(Husain Haqqani)

"This is a brisk, how-policy-has-gone-wrong-and-what-to-do-about-it book, which conceals in its pages something more: a brilliant and courageous meditation on the difficulty of communication between modern and traditional societies."—Sam Schulman, Weekly Standard
(Sam Schulman Weekly Standard)

"Bayles . . . has written the freshest and most original treatment of U.S. Public Diplomacy in many years . . . A book to stimulate the professional conversation and debate that Public Diplomacy needs in a new century."—Donald M. Bishop, American Diplomacy
(Donald M. Bishop American Diplomacy)

"An author who knows her stuff and applies it level-headedly is a rare delight nowadays. Martha Bayles, in exploring how America projects its image, both favorably and unfavorably, reaches not only into the detailed modern history of American foreign relations but also into broad cultural matters, and she has a knack for prodding honestly against the weak spots."—Sarah Ruden, Books and Culture
(Sarah Ruden Books and Culture)

"The value of this book . . . stems from its mix of insights into the marketing behemoth that is the entertainment industry, combined with careful compilation of provocative anecdotes from those on the receiving end of Hollywood’s finished products. Bayles’ work makes plain the size of the challenge to America’s public diplomats and offers fresh evidence of the damage that results when correctives to skewed images of the United States are lacking overseas."—Emily T. Metzgar, Center on Public Diplomacy Blog
(Emily T. Metzgar Center on Public Diplomacy blog)

"As Bayles shows in her timely book, the decline of America’s public diplomacy efforts and institutions—which once vigorously promoted our strongest civic and political ideals—means that popular culture exports are now the main shapers of our image abroad. And when not glorifying violence, crime, or casual sex, most of these exports depict a people largely cut off from sustaining ties with family or community, completely absorbed in preening narcissim and seflish consumerism . . . Needless to say, the picture inspires neither emulation nor respect."—Jay Tolson, Hedgehog Review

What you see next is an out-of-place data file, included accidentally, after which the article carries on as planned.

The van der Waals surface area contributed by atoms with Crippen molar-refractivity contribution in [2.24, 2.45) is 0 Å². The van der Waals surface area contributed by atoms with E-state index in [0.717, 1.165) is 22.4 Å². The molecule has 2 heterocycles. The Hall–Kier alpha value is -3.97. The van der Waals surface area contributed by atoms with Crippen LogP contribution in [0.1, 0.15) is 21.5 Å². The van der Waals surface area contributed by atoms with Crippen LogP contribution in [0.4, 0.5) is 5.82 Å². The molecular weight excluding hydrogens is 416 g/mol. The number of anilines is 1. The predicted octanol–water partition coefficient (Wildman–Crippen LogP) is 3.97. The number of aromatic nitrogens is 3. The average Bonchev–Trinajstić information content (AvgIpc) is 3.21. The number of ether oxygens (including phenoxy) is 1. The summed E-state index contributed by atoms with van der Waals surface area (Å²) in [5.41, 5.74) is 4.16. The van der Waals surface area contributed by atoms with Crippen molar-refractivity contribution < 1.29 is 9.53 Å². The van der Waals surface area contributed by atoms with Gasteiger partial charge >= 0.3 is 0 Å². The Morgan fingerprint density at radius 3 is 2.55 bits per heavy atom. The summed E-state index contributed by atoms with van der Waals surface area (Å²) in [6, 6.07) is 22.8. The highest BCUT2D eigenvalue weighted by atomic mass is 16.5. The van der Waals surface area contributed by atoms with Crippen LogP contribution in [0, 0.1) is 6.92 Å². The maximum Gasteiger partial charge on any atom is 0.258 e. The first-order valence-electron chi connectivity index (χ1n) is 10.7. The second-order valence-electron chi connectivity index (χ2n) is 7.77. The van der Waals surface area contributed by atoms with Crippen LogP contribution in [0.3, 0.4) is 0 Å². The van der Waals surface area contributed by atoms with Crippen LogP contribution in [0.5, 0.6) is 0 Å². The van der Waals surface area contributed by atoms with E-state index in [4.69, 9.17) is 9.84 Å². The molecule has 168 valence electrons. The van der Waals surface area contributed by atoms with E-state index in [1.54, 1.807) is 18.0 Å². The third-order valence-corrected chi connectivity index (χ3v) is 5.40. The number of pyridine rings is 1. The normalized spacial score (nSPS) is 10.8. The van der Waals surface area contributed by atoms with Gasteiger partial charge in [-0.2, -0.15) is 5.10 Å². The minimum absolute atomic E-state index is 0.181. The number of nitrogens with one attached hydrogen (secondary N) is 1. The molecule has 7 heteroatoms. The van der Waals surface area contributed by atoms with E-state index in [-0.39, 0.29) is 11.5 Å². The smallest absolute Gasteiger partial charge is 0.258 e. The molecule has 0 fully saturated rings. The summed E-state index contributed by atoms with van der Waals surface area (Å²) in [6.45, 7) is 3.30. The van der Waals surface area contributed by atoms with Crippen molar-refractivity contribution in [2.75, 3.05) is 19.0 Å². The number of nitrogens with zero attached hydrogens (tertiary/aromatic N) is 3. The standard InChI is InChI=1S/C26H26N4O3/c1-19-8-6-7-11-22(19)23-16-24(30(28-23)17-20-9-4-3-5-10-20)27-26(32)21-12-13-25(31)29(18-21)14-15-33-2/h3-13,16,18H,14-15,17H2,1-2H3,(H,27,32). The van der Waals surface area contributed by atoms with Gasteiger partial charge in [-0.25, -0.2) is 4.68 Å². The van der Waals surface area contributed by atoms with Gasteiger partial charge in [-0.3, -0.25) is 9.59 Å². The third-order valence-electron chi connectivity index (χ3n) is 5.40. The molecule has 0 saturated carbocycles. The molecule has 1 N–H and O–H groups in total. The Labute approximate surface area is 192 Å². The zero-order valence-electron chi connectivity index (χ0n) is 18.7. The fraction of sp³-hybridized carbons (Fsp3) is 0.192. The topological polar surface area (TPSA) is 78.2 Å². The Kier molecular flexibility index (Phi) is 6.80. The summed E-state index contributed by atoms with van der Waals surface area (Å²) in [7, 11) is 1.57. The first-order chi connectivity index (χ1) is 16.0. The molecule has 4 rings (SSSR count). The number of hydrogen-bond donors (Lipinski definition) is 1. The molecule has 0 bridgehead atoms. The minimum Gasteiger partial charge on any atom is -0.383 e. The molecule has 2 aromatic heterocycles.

(Jay Tolson Hedgehog Review)

About the Author

Martha Bayles is the author of Hole in Our Soul: The Loss of Beauty and Meaning in American Popular Music. Her reviews and essays on the arts, media, and cultural policy have appeared in the Wall Street Journal, New York Times, Boston Globe, Weekly Standard, and many other publications. She teaches humanities at Boston College.
 

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11 of 11 people found the following review helpful By Donald M. Bishop on December 26, 2013
Format: Hardcover Verified Purchase
In this lively, fresh, and penetrating new book on public diplomacy, Professor Martha Bayles of Boston College addresses two large questions.

First, why do so many people overseas have "fun house mirror" views of the United States? Professor Bayles explains that film portrayals of the U.S., "the American way of sex," "American raunch," video game violence, and "24" make stronger impressions than "the American ethos," "the religion of progress," and the values of creative freedom without censorship. Her views of how other cultures adapt new cultural formats ("idol" television shows, for instance), deal with new values, and push back against American popular culture are fascinating.